Butterball (not associated in any way with the turkey company) is an open-source hardware project based on Furball/Dustball, which are open-source hardware projects intended to help with the research and development of HomeBus, an IoT auto-provisioning framework.
HomeBus is nowhere near ready to go and we want to use Butterball now, so Butterball will start out reporting via a REST API to the Butterball server. It can also be configured to report to an MQTT server.
The name 'Furball' is an homage to Dave Mills' "Fuzzball", one of the first routers on the nascent Internet.
The Butterball hardware performs high temperature monitoring. It uses a type K thermocouple, suitable for temperatures from 0 to several hundred degrees C (the exact limits depend on the probe you use - the MAX6675 can measure to 1024°C). Butterball is intended for temperature monitoring applications like:
- water temperature in a sous vide bath
- temperature inside a grill or oven
- coffee roasting
- oil temperature inside a fryer
Please be extremely careful working in high temperature environments. Use a thermocouple properly rated for the environment with a long enough cable that's tolerant of the temperatures and conditions it may be exposed to. Keep the electronics distant from the high temperature environment. I cannot advise you on the suitability of any equipment for any particular environment.
Butterball works reliably when powered by a stable, sufficient power supply.
Butterball, Furball and Dustball are based on the ESP32 processor. ESP32 is more capable than its predecessor, the ESP8266 while remaining inexpensive. The ESP32 supports both 802.11b/g/n Wifi and Bluetooth 4.2/BLE. It also has hardware acceleration for encryption. It includes 4 SPI controllers, 2 I2C controllers, 3 UARTs, up to 18 channels of ADC and two 8 bit DACs.
Butterball uses a MAX6675 temperature sensor, an optional BME280 temperature/humidity/pressure sensor and an optional monochrome OLED display. It's powered via USB.
If bought through AliExpress, parts cost should run roughly:
- $6 - ESP32 LOLIN32
- $2.57 - BME280
- $1.55 - MAX6675
- $1.59 - SSD1306-based I2C OLED display
- $1.41 - K-type thermocouple temperature probe
- $1 - random resistors, capacitors
Total of roughly $15 in parts before the circuit board, wire, solder.
I'm still working on a schematic, but the hardware is very simple to build.
Connect 3.3V power and ground from the ESP32 to each of the MAX6675, BME280, OLED display.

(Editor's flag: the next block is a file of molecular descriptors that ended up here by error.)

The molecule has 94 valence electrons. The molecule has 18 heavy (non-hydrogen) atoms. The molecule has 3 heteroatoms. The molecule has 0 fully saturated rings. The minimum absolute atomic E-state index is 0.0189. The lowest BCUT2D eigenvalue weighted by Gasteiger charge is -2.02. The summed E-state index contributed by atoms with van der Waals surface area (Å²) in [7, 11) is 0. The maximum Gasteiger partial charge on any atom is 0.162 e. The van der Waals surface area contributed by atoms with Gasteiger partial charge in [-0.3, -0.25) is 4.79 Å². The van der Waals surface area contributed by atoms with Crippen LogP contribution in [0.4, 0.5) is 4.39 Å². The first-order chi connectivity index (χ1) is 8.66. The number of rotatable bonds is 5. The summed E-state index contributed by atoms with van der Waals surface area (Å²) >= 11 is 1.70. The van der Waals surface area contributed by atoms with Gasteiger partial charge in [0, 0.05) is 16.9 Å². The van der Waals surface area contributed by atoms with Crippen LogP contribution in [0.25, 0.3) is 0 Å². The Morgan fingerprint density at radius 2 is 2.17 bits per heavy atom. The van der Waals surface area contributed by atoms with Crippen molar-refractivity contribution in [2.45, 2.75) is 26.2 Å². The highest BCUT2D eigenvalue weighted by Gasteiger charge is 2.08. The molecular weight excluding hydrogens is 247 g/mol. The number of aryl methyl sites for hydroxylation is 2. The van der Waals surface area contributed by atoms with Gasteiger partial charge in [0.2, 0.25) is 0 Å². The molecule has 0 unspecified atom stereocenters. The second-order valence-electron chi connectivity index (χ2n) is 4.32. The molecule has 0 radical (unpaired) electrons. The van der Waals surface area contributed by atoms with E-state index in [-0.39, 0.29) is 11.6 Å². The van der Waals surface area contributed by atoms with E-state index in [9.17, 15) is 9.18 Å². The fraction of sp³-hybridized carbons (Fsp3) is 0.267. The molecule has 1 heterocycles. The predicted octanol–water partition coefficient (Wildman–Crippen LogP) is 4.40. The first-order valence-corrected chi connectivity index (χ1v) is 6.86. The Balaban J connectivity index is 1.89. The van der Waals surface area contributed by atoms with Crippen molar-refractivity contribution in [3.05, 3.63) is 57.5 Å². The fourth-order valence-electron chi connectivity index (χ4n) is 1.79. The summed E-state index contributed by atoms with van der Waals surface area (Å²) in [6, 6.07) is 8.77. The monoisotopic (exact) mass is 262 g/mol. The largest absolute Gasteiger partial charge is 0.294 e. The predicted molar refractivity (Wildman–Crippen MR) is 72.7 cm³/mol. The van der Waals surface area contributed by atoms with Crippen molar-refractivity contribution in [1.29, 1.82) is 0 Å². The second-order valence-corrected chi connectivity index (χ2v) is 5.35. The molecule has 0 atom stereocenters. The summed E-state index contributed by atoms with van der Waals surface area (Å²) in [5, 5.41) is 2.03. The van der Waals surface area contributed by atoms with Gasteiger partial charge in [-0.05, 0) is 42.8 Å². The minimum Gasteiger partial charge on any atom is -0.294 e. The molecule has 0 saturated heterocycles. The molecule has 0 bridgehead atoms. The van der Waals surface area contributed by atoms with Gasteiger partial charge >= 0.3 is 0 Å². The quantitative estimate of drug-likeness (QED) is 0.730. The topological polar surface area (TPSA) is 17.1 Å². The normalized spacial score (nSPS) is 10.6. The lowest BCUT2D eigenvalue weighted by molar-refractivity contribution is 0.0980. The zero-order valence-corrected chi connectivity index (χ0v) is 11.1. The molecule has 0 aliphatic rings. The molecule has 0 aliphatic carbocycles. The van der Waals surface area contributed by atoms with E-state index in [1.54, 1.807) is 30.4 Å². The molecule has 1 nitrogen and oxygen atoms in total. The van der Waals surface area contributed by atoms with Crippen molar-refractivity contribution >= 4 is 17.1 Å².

Connect the I2C SDA and SDC lines from the ESP32 to the BME280 and OLED display. Also connect SDA and SDC each via a 470K resistor to 3.3V. SDA and SDC are run open-collector and need pull up resistors.
Install a large (100µF) capacitor between 3.3V and ground, as phyiscally close to the ESP32 as possible. Also install a small (100pF) capacitor between 3.3V and ground as physically close to each of the MAX6675, BME280 and OLED display. These will help stabilize power to each device.
Try wiring up the I2C devices each one at a time and testing each time to make sure they work. If you run into problems, try using the ESP32 diagnostic tool to do an I2C scan - it's possible your I2C board might be using a different address than the software defaults to.
If you're using a different ESP8266 module, change the pin numbers as needed.
You can simply omit the BME280 and/or OLED display if you want. If you don't use either you won't need the pullup resistors. You only need the small 100pF capacitor if you're using the board it's wired for.
Wemos pin 8 (3.3V) - MAX6675 VCC, BME280 VCC, OLED display VCC, 2 pullup resistors, 100µF capacitor (positive lead)
Wemos pin 15 (GND) - MAX6675 GND, BME280 GND, OLED display GND, 100µF capacitor (negative lead)
Wemos pin 19 (GPIO4, SDA) - BME280 SDA, OLED display SDA, pull resistor
Wemos pin 20 (GPIO5, SCL) - BME280 SCL, OLED display SCL, pull resistor
Wemos pin 5 (GPIO14, SCK) - MAX6675
Wemos pin 6 (GPIO12, MISO) - MAX6675
Wemos pin 7 (GPIO13, MOSI) - MAX6675
BME280 - wire a 100pF capacitor across VCC and GND as close to the breakout board as possible OLED display - wire a 100pF capacitor across VCC and GND as close to the breakout board as possible so -miso - 6 - gpio 12 cs- mosi - 7 - gpio 13 sck - sck - 5 - gpio 14
Butterball's firmware uses the Arduino SDK for ESP32 and is organized to build using PlatformIO, which runs under Linux, MacOS and Windows.
The software provides a uniform, abstract interface to each device using the
Sensor class. The
Sensor class provides some housekeeping functions to help the software poll the devices at the appropriate intervals.
To build the software, first install Platformio.
git clone https://github.com/romkey/butterball-client
config.hand edit it to set it up properly
platformio run -e lolin32
If you're building for a Wemos D1 Mini that last command will be
platformio run -e d1_mini
Platformio will automatically download the needed toolchain, the Arduino framework and the necessary libraries.
When you're ready to flash the firmware on your board plug it into your computer via USB and run
platformio run -e lolin32 -t upload
platformio device monitor to see the serial output from the device
Software and documentation are licensed under the MIT license.
Hardware designs are licensed under Creative Commons Attribution Share-Alike license.